I could have given a formulaic answer, something on the lines of 'being guided by the light' or 'answering to that of God in everyone' or, as I have often done, pointing to the Testimonies, but, instead I 'fessed up' – as the modern phrase puts it – and said “I don't know”. And then “I don't do belief.”

That answer came from quite deep: a knowing that I needed to be honest in response to a genuine question, but also a knowing that I feel deeply uncomfortable about claiming any form of belief. I had not until that moment formulated why that was.

I know what I experience. I know what comes to me in the silence. I know what moves me in the words of others. I know what makes me reflect and feel compassion. I know what challenges me and makes me feel uncomfortable. I know that I have blind spots and prejudices that are far clearer to others than they are, or ever will be, to me – but belief? No. I don't do that: it pretends to certainties where there are none. I think that is because it is a substitute for the hard work of not knowing, of being open, of being receptive, of discovering.

I do know that marinated in our collective silence, in attending to the words that arise, sometimes in the mouths of others, sometimes, even against my will, on occasions in my own mouth, I become more mellow and less hasty to judge; more inclined to listen and to see different sides; to be less partisan. This makes me understand why we speak of Quakers being 'seasoned', much like we season timbers before they are fit to use: Quakerism is not a slate of beliefs to be acceded to, but a process of putting aside and untangling, or even, to borrow yet again from modern parlance, of unplugging; of simply being in the presence of being; of being with others and what envelops us all.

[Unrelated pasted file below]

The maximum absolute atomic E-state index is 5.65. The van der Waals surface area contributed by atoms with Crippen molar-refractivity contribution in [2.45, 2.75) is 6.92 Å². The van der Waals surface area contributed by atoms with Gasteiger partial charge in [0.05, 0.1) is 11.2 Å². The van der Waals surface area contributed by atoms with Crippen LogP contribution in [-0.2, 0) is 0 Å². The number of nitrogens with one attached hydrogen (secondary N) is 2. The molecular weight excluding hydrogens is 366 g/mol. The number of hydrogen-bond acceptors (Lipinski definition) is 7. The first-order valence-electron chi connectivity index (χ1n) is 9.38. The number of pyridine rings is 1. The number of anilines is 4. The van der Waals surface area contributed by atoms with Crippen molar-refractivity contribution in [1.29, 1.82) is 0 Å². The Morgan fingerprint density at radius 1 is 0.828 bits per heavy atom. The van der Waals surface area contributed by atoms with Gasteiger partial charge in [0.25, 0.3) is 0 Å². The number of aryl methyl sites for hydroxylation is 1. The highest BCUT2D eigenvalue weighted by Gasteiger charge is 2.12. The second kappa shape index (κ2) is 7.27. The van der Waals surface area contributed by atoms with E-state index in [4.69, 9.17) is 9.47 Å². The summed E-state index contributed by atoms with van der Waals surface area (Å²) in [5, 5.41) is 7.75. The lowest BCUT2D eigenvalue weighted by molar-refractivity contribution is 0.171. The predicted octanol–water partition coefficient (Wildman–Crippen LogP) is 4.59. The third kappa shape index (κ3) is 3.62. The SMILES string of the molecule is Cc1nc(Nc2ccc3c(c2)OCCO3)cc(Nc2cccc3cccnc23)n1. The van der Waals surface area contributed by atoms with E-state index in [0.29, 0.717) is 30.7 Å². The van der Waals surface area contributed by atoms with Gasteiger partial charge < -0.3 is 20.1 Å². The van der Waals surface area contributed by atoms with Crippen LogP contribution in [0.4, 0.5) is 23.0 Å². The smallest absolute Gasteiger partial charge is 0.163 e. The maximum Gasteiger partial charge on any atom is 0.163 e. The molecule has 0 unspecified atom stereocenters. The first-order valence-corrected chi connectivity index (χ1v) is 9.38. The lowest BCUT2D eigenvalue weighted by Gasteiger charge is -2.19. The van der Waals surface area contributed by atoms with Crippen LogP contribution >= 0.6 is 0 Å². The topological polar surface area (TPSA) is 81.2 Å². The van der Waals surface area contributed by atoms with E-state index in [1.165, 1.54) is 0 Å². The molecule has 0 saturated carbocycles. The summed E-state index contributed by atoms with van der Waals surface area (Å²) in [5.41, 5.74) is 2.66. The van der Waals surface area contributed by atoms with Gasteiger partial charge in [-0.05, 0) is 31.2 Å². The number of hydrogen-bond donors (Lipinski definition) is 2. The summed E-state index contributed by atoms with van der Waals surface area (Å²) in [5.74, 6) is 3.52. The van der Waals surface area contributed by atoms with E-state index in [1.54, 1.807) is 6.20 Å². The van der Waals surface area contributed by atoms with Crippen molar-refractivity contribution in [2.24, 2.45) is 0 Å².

I feel the more we name and label what we experience the more we diminish those experiences; the more we package them and put them into boxes, the safer and the less demanding they are: packed, wrapped and contained. For me this lacks integrity and authenticity: it takes us away from the raw stuff of simply being, and the honesty of not knowing.

In some ways I feel as if beliefs are like Christmas wrapping paper – tinselly and appealing, but insubstantial – when the real gifts are inside, and what you might do with what is inside.

I am on a spiritual journey, but it is no package tour – the point is the journey, not any supposed destination: is that why I do not 'do belief'?

Published in The Friend of 30 July 2021

Saturday, 16 January 2021

I am an orphan in death